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Old 04-28-2008
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Using too much epoxy

I have to make my own quartersawn some times. I rip the pieces flip them etc and epoxy them together. Just seems like a lot of epoxy is wasted.
Want to put it on thick enought to squeese out.
These pictures show what I get after gluing before sanding.
Any ideas of how to use less epoxy or is this just what happens?
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Old 04-28-2008
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I have learned that if you glue both edges it can be really really thin..
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Old 04-28-2008
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I am slowly learning the right amount. But with epoxy you don't want to use too much pressure becuase if you squeeze it out it won't bond. You need a thin layer of epoxy between the two layers. Of course I always seem to get to much or too little.
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Old 04-29-2008
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I'm putting a neet coat on both edges then a thickend (syrupy) coat on one edge then clamping. The idea is the thicker stuff will not squeeze out all the way.
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Old 04-29-2008
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I use a small paint roller with 3/8" nap to apply the epoxy. It applies a realtively thin film, but still leaves enough behind to have some squeeze out. I coat both surfaces then leave it sit for a few minutes to see if there are areas that absorb all the glue, then re-coat. Otherwise, you could get a starved joint. Peikenberry is right; epoxy doesn't like to be overclamped. I've found that using the roller, then clamping with juuuuuust enough pressure to get a little bit of squeeze out does the trick and there's less squeeze out to clean up.

PS, get the roller cover off of the frame before the epoxy hardens, or it won't come off ever....
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Old 04-29-2008
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I used a squeegie to apply the epoxy when building my dinghy; a very thin coat. The idea of using thicken epoxy to glue joints seems to me to be over doing it. When you rip the planks are you then running a planer down the plank and smoothing the edge? Well jointed you do not need thickened epoxy at all, just a thin almost invisible glue line.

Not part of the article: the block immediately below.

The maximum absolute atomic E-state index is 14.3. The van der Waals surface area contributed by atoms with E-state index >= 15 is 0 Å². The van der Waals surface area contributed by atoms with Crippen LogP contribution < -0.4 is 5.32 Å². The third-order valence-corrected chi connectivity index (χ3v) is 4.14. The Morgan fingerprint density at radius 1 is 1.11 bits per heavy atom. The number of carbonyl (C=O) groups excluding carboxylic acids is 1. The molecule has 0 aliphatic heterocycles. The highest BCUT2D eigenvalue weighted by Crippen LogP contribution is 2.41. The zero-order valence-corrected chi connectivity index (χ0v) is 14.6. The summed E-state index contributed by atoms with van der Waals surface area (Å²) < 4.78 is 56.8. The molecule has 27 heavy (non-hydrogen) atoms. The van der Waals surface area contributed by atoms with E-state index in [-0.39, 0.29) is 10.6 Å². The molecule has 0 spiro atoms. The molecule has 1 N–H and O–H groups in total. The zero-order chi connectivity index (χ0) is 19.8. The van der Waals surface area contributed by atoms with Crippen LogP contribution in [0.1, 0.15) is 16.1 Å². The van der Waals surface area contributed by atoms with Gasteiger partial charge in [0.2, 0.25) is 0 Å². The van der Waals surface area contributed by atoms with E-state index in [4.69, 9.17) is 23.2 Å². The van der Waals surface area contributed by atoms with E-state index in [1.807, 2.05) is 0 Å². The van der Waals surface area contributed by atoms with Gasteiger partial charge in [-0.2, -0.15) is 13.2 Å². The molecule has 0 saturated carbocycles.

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Quote:
Originally Posted by chucklesR View Post
I used a squeegie to apply the epoxy when building my dinghy; a very thin coat. The idea of using thicken epoxy to glue joints seems to me to be over doing it. When you rip the planks are you then running a planer down the plank and smoothing the edge? Well jointed you do not need thickened epoxy at all, just a thin almost invisible glue line.
Don't have a planer but get a smooth cut with a good carbide blade. The wood I'm using often takes a little set when cut so some clamping pressure is required to pull it in line. that's why I'm so worried about a starved joint.
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Old 05-02-2008
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Well, since I am using hand tools, I don't have a planer or even a shed to work in, I just saw the parts to the right dimension, so everything is a bit rough. And since it's a stitch and glue boat, the size of the gap isn't all that critical, but I try to keep it to a minimum, no larger than 1/8 of an inch. It's all going to get filled with epoxy putty anyway, and glassed over. This is, like what in M A S H they called meatball surgery, wood butcher boat building, LOL. I coat both surfaces with epoxy and then apply pressure until it starts to squeeze out. Seems to work. Everything is holding together.

Besides I have decided I am not a big fan of stitch and glue, it is a little too sloppy. I guess it offends my sense of craftsmanship (although I am not all that good a carpenter). My Dad taught me carpentry and we built a couple of small boats and he was a really artisan. His work was cabinetmaker quality. (Oh, and he had a planer) I supposed it rubbed off on me. All these gaps make me a little queasy. But what the hell, I'll finish this boat and I'm sure it will look good and not leak. But I think my next one will be a more traditional construction.
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